Visual culture was an essential part of ancient social, religious, and political life. Appearance and experience of beings and things was of paramount importance. In Visual Power in Ancient Greece and Rome, Tonio Hölscher explores the fundamental phenomena of Greek and Roman visual culture and their enormous impact on the ancient world, considering memory over time, personal appearance, conceptualization and representation of reality, and significant decoration as fundamental categories of art as well as of social practice. With an emphasis on public spaces such as sanctuaries, agora and forum, Hölscher investigates the ways in which these spaces were used, viewed, and experienced in religious rituals, political manifestations, and social interaction.
Tonio Hölscher is Professor Emeritus of Classical Archaeology at the University of Heidelberg, Germany, and a visiting lecturer in France, Germany, Italy, and the United States. His main publications address political monuments, social imagery and the use of images, public architecture, and urbanism in ancient Greece and Rome.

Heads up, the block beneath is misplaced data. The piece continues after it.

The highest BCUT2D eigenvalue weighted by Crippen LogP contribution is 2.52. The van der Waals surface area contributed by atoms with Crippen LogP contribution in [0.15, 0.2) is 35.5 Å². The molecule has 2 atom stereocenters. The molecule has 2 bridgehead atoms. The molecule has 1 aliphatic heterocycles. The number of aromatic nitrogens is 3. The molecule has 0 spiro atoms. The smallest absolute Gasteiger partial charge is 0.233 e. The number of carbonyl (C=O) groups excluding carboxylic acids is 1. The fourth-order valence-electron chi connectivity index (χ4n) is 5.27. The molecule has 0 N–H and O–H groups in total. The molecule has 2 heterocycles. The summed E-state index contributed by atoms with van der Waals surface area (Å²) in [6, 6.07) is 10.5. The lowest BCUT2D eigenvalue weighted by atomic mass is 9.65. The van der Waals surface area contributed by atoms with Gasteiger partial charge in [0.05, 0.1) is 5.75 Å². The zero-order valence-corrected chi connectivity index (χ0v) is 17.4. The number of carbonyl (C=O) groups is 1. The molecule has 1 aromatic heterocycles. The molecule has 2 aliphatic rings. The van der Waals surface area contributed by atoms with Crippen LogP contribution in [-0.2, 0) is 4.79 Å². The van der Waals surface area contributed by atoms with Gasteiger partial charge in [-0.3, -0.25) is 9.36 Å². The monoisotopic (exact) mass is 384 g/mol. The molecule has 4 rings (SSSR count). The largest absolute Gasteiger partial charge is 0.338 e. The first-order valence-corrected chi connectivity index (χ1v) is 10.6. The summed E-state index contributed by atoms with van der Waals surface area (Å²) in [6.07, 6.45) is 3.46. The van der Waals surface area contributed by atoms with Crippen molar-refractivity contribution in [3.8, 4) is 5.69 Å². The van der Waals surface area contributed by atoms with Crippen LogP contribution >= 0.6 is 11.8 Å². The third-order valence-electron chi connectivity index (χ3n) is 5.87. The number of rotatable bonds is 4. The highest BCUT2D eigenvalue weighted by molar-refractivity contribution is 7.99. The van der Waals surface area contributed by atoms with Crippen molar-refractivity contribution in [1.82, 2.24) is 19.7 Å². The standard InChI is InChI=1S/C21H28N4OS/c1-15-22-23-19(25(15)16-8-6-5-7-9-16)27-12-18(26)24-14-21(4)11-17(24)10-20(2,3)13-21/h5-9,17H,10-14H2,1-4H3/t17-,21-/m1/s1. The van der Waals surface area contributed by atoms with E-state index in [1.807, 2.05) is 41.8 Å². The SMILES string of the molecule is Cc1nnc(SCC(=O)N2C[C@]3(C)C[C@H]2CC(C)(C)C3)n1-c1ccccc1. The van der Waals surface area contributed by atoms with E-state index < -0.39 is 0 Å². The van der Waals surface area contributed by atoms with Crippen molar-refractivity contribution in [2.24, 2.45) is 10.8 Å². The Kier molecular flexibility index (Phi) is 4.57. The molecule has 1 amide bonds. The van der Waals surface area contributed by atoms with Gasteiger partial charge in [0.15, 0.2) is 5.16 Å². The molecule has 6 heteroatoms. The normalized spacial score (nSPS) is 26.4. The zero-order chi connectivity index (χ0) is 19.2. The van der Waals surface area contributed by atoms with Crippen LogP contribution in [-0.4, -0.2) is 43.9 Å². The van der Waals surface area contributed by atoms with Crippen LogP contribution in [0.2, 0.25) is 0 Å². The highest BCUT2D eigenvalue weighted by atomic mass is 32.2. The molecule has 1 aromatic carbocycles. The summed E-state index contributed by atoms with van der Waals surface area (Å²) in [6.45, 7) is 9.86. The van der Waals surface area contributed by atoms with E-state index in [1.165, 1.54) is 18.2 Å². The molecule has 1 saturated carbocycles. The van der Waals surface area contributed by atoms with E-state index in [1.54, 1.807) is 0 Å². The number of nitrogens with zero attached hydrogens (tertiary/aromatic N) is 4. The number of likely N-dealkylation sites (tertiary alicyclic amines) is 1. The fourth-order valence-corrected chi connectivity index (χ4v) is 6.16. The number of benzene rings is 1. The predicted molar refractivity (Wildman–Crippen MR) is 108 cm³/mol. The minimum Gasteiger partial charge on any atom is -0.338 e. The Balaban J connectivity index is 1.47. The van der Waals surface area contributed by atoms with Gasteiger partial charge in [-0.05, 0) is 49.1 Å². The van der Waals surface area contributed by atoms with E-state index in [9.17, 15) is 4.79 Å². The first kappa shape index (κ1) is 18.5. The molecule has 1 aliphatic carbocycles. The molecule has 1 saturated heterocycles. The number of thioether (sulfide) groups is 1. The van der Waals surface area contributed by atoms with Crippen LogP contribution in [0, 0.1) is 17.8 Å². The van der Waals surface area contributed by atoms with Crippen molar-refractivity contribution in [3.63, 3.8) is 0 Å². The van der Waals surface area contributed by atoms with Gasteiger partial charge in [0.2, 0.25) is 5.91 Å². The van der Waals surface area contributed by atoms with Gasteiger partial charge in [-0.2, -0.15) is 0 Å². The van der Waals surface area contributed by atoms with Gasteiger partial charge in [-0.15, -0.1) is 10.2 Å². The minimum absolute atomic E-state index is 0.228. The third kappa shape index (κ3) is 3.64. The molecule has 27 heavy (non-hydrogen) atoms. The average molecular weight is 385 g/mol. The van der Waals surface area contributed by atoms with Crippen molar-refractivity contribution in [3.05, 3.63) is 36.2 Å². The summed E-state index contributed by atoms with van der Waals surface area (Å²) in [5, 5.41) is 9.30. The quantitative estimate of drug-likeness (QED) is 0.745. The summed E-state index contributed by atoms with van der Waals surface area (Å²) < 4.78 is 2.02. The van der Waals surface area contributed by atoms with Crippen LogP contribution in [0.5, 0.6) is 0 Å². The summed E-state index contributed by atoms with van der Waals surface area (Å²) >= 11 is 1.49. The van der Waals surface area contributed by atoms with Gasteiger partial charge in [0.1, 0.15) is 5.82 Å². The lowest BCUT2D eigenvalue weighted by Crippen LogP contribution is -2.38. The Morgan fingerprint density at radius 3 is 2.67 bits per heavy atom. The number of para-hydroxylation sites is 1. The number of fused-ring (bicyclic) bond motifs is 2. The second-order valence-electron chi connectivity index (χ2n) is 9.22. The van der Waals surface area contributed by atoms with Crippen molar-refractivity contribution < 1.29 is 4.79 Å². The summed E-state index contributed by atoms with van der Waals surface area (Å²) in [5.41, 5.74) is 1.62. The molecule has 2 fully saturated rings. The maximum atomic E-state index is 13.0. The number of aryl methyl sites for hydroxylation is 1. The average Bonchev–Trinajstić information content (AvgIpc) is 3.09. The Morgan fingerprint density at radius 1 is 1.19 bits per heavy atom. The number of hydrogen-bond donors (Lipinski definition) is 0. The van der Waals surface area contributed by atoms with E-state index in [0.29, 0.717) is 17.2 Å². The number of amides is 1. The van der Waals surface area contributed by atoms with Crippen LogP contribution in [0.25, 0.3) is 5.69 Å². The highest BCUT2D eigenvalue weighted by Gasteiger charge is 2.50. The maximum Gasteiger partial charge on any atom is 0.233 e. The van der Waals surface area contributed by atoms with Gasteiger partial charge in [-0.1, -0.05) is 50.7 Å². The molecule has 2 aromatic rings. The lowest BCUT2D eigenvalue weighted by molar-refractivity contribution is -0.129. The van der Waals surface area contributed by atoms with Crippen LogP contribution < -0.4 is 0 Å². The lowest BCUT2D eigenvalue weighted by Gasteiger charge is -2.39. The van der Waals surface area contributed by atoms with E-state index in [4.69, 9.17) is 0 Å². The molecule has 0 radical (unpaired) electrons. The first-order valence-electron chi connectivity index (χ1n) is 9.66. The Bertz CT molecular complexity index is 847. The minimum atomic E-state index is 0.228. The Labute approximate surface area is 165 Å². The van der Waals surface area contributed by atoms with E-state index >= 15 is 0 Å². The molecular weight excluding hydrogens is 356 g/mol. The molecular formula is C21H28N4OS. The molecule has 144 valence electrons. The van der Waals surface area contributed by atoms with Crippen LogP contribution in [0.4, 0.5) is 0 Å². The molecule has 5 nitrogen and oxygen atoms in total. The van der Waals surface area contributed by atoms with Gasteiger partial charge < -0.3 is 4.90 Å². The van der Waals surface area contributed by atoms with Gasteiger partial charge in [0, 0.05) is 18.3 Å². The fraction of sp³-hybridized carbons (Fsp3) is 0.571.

“The most daring attempt ever made to present Greek and Roman art as a single coherent system of representation, amenable to systematic (synchronic) analysis. It has far-reaching ramifications for our understanding of ancient society, its art, and its monuments.”—Chris Hallett, Professor of Roman Art, University of California, Berkeley
"A bold and visionary book, one that teems with original and provocative ideas about the place of images in Greek and Roman cultures. Hölscher has given his readers new ways to conceptualize the relationships between ancient art and social life, between representation and reality, and I look forward to the many responses this important work will surely inspire."—Seth Estrin, Assistant Professor of Art History, University of Chicago